How to Clean Sponges, and Other Surprising Sources of Germs in Your Kitchen

| 7/6/2015 10:12:00 AM

Tags: germs, sponges Chelsea Clark, Washington,

You use a reusable bag to bring home your food, a sponge to clean your dishes after you cook, and a kitchen towel to dry those dishes off. But did you know that each of these items can be an unseen source of germs and bacteria?

Most of us probably have some bad habits when it comes to keeping our homes free of contamination. You might think that your bathroom is the dirtiest place in your house, but think again. Studies show that the kitchen is often the most contaminated spot in a household.[1] Learn how to clean sponges and other unexpected germ-laden kitchen items to reduce your exposure.


At the top of the list of contaminated kitchen items is the dish sponge.[1] The very thing we use to clean our dishes and wipe off our counters is usually one of the most-germ laden items in the kitchen; sponges are porous, moist environments that make the perfect home for growing bacteria.[2,3] This means that we are often spreading germs to our dishes, our countertop, our hands, and the rest of the house when we use our kitchen sponge.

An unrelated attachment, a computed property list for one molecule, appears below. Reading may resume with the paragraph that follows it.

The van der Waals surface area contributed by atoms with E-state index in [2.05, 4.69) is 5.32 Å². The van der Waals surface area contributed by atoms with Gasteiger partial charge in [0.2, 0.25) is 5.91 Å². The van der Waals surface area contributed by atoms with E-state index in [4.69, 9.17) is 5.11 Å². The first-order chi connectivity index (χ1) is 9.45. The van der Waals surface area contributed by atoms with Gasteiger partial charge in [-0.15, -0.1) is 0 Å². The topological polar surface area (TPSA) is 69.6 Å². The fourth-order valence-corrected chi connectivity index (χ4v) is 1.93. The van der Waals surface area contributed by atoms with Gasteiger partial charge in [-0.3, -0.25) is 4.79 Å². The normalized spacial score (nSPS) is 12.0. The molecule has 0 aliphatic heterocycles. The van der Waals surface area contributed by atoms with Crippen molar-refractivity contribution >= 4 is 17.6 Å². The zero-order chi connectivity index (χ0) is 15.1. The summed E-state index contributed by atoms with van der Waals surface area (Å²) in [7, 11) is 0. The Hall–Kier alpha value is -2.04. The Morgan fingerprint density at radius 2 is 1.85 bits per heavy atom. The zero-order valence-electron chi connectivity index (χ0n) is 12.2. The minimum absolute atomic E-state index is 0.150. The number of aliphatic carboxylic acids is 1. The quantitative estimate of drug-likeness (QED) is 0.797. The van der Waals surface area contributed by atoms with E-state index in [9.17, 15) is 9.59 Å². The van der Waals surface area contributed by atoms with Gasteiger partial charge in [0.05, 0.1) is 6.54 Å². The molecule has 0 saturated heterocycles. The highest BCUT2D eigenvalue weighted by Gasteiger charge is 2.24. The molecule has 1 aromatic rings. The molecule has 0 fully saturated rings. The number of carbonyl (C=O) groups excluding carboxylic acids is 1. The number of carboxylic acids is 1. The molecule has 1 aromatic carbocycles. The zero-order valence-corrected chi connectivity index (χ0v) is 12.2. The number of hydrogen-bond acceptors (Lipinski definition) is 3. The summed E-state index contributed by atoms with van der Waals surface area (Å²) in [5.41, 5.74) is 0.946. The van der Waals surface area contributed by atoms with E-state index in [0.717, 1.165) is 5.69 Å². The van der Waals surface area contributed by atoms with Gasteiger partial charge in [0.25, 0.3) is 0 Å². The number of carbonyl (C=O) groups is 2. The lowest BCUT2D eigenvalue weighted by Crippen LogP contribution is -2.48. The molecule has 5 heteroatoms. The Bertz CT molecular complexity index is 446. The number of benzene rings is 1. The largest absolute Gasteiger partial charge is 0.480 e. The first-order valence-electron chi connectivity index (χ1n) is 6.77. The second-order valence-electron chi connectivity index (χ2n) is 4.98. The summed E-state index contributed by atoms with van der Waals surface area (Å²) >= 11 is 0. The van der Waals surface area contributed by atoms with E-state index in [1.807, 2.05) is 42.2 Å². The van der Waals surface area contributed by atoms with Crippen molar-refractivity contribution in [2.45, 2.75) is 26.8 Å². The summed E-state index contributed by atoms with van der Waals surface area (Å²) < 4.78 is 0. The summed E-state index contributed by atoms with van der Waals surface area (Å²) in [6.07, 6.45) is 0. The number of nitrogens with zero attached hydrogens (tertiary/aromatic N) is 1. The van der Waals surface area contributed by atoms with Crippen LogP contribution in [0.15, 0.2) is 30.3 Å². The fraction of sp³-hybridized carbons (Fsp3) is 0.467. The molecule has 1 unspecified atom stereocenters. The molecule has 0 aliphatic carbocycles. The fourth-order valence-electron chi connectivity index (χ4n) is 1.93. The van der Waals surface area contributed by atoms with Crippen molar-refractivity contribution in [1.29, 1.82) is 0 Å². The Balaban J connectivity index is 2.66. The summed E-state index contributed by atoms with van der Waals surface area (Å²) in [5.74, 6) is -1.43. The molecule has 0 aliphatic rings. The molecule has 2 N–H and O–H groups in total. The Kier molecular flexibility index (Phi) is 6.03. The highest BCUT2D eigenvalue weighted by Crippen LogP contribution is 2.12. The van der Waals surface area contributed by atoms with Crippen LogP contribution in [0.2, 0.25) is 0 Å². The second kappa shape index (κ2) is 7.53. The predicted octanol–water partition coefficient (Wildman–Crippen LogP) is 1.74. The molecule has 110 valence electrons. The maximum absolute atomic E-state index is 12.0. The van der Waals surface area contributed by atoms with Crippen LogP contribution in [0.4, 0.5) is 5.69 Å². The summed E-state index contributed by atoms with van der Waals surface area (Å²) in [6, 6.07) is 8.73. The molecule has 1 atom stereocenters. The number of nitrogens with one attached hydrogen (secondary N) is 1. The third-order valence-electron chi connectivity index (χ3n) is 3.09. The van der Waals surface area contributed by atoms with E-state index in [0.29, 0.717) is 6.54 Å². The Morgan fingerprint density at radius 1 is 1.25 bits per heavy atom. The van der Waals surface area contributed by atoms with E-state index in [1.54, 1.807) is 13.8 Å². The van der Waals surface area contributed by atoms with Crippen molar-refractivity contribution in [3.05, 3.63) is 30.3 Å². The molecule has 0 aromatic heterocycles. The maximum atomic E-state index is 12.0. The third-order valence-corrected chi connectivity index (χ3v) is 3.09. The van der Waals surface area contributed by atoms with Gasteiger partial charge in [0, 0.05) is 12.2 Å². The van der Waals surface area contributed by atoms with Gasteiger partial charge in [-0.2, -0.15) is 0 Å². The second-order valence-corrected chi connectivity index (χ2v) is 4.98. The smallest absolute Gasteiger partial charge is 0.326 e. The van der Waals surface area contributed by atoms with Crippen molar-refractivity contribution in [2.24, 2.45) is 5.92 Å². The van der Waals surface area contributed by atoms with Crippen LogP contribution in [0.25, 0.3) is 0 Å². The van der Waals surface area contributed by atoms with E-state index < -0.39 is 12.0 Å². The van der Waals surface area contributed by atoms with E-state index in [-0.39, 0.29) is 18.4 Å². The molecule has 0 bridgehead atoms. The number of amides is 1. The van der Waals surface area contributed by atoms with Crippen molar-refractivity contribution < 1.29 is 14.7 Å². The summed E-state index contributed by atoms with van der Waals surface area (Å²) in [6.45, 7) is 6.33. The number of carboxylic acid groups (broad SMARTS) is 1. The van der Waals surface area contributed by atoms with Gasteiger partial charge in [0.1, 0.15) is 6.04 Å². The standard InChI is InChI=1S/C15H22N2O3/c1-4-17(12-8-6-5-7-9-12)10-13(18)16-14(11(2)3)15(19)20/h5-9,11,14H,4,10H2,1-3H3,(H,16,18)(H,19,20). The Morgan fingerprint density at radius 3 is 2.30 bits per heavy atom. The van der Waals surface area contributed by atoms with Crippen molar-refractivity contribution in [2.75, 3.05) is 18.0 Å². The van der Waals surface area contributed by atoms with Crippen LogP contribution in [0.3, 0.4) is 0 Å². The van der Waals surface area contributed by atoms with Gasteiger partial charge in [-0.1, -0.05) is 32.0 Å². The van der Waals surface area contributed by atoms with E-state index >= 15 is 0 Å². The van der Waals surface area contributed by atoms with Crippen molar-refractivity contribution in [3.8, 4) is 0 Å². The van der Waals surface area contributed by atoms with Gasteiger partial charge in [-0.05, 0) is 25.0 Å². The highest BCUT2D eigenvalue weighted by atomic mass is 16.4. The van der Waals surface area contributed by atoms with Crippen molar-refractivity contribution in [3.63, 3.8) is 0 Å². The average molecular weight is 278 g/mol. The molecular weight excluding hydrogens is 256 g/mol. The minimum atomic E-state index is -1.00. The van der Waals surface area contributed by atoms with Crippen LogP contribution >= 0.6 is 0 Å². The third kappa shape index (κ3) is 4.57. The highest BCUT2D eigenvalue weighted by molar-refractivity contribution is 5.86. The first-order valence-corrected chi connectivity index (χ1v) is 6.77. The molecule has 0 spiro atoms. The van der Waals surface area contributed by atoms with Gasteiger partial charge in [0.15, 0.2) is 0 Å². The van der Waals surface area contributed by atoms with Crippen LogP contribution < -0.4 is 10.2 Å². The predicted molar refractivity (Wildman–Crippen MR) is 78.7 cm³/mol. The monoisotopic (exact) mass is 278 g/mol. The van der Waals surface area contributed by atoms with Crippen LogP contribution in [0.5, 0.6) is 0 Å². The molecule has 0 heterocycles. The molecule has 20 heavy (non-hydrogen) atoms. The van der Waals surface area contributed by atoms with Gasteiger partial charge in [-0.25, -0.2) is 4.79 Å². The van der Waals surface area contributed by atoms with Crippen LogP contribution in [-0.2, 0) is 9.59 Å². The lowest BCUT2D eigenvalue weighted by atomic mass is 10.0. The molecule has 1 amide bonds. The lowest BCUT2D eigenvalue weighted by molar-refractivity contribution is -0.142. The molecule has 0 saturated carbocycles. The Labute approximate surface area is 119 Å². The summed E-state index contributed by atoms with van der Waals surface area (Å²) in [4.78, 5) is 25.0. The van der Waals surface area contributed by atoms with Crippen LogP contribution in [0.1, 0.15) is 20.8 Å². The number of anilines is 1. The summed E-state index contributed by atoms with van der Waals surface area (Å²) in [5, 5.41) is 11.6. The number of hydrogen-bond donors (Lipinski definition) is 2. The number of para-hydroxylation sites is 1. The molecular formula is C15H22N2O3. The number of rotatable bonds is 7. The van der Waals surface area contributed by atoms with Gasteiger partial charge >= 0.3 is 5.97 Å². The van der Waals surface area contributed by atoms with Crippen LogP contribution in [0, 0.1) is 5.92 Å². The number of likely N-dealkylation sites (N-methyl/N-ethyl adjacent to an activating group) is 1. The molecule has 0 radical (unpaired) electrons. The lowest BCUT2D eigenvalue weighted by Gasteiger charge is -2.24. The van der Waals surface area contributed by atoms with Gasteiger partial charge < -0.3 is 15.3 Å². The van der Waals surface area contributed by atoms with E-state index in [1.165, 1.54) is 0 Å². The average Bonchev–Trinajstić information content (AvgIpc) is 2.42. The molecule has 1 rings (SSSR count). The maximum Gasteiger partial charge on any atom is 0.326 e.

How to Clean Sponges

Use dishcloths instead of sponges when you can. They are less prone to contamination. But if you prefer a sponge (I personally prefer using a sponge over a dishcloth) make sure to sanitize it often to rid it of harmful bacteria. This can be done in numerous ways, but my favorite technique is simple and doesn’t require harsh chemicals like bleach: to effectively clean your sponge of bacteria, mold, and yeasts, put your sponge in the dishwasher and run it in a cycle along with your dishes.[4] Store your sponge in a place that allows it to dry in between uses, and replace your sponge often for a fresh start.

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